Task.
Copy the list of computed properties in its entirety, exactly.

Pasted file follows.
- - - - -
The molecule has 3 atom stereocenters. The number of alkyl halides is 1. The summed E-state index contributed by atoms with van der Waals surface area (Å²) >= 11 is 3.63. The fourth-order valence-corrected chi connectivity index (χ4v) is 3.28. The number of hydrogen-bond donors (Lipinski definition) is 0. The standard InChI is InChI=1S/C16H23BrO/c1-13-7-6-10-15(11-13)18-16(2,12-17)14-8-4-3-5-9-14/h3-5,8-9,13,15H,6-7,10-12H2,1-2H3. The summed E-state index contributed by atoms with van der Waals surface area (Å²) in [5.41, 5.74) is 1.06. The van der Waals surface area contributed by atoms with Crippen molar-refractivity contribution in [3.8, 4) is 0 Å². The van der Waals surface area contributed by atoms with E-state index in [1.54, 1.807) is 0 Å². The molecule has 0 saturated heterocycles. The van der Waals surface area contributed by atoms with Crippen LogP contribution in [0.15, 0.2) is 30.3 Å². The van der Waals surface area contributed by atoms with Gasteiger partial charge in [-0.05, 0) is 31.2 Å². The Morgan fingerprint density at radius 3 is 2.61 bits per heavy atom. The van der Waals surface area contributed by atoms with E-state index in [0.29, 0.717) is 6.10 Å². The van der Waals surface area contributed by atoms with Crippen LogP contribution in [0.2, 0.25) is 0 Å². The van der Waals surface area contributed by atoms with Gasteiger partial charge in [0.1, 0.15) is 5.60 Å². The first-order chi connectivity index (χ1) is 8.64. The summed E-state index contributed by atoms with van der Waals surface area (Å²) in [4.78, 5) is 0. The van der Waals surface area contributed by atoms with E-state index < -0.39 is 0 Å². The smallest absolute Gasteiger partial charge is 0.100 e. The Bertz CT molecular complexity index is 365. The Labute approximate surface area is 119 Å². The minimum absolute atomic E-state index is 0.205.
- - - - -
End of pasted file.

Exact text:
The molecule has 3 atom stereocenters. The number of alkyl halides is 1. The summed E-state index contributed by atoms with van der Waals surface area (Å²) >= 11 is 3.63. The fourth-order valence-corrected chi connectivity index (χ4v) is 3.28. The number of hydrogen-bond donors (Lipinski definition) is 0. The standard InChI is InChI=1S/C16H23BrO/c1-13-7-6-10-15(11-13)18-16(2,12-17)14-8-4-3-5-9-14/h3-5,8-9,13,15H,6-7,10-12H2,1-2H3. The summed E-state index contributed by atoms with van der Waals surface area (Å²) in [5.41, 5.74) is 1.06. The van der Waals surface area contributed by atoms with Crippen molar-refractivity contribution in [3.8, 4) is 0 Å². The van der Waals surface area contributed by atoms with E-state index in [1.54, 1.807) is 0 Å². The molecule has 0 saturated heterocycles. The van der Waals surface area contributed by atoms with Crippen LogP contribution in [0.15, 0.2) is 30.3 Å². The van der Waals surface area contributed by atoms with Gasteiger partial charge in [-0.05, 0) is 31.2 Å². The Morgan fingerprint density at radius 3 is 2.61 bits per heavy atom. The van der Waals surface area contributed by atoms with E-state index in [0.29, 0.717) is 6.10 Å². The van der Waals surface area contributed by atoms with Crippen LogP contribution in [0.2, 0.25) is 0 Å². The van der Waals surface area contributed by atoms with Gasteiger partial charge in [0.1, 0.15) is 5.60 Å². The first-order chi connectivity index (χ1) is 8.64. The summed E-state index contributed by atoms with van der Waals surface area (Å²) in [4.78, 5) is 0. The van der Waals surface area contributed by atoms with E-state index < -0.39 is 0 Å². The smallest absolute Gasteiger partial charge is 0.100 e. The Bertz CT molecular complexity index is 365. The Labute approximate surface area is 119 Å². The minimum absolute atomic E-state index is 0.205.